Discussion in 'Shot Placement' started by Bicholui, Sep 28, 2010.
Why in the world, when you hit to your game right in the heart it falls on its hind-quarters first?
not all game dose that
My friend , its not always the case, when its a good heart shot, the nervous system gives away instantaneously and so the blood supply is severed & the hind quarters being on the heavier side tends to collapse first. But I have seen animals like cape buffs, & zebra, even after taking loads of lead do trot away for couple of miles.
My Shikari friend, I did not have the honor to hunt a cape buffalo yet. But it has happened to me with other plain game and american big game and I have seen on video with the BIG5, that when the ambush is perfect and you got your quarry calm, unaware, distracted, without that rush of adrenaline in its body, and your shot placement is also perfect, to the heart or to the brain…. it drops just there and usually it falls on its hind-quarters first.
And I wondered....why they did not fall from the front-quarter or on 4-legs at the same time. It is just a biological curiosity.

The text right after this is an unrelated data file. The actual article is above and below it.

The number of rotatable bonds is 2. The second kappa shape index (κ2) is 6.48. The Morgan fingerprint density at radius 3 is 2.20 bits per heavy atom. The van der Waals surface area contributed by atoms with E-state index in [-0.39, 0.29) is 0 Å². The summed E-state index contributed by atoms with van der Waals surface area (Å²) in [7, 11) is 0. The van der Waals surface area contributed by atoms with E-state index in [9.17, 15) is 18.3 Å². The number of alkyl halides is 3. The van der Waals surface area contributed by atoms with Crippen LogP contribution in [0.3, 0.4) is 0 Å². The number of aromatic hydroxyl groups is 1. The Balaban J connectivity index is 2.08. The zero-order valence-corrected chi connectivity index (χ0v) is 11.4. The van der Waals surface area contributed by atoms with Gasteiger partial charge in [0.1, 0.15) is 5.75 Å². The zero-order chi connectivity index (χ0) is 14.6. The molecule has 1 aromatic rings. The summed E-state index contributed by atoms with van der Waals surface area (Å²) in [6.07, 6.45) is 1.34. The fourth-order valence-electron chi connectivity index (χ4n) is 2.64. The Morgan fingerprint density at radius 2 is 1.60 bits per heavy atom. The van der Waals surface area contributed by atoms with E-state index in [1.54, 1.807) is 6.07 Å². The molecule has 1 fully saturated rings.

I am just guessing. It must have to do with the nervous system that the back collapses first. It could also be that a heart shot reacts like a major heart attack which jerks the animal backwards. But I have also seen many heart-shot animals that take off at full speed just to collapse about 100m later.
Thanks for your comments!
A veterinarian told me last week: - “what you saw was not a heart shot, was a spine or some sort of vertebral shot”, which makes sense.
I have heart shot several different animals and seen a variety of reactions. One wyoming pronghorn dropped in it's tracks years ago while another in the same herd ran in a big circle before succumbing. An 8 Ft Alaskan Brown bear shot through the heart became quite perturbed at the notion and required a second shot in the spine to keep her anchored. A Texas Whitetail shot in the heart jumped straight up and was dead when it touched back down after a heart shot. I don't know why they reacted so differently. After the Bear I understood why other guides always advised breaking a shoulder or leg to keep them from scratching you up.
Personally I love it when the back quarter goes down first! That usually indicates that the animal is not getting up again. But with African game you always have to be sure as it is the dead animal that kills you!
in my experience when I had shot ungulates in the spine most of the time they bend the four legs at the same time almost, especially if the spine is broken at the shoulder junction, but have never seen a head first drop.
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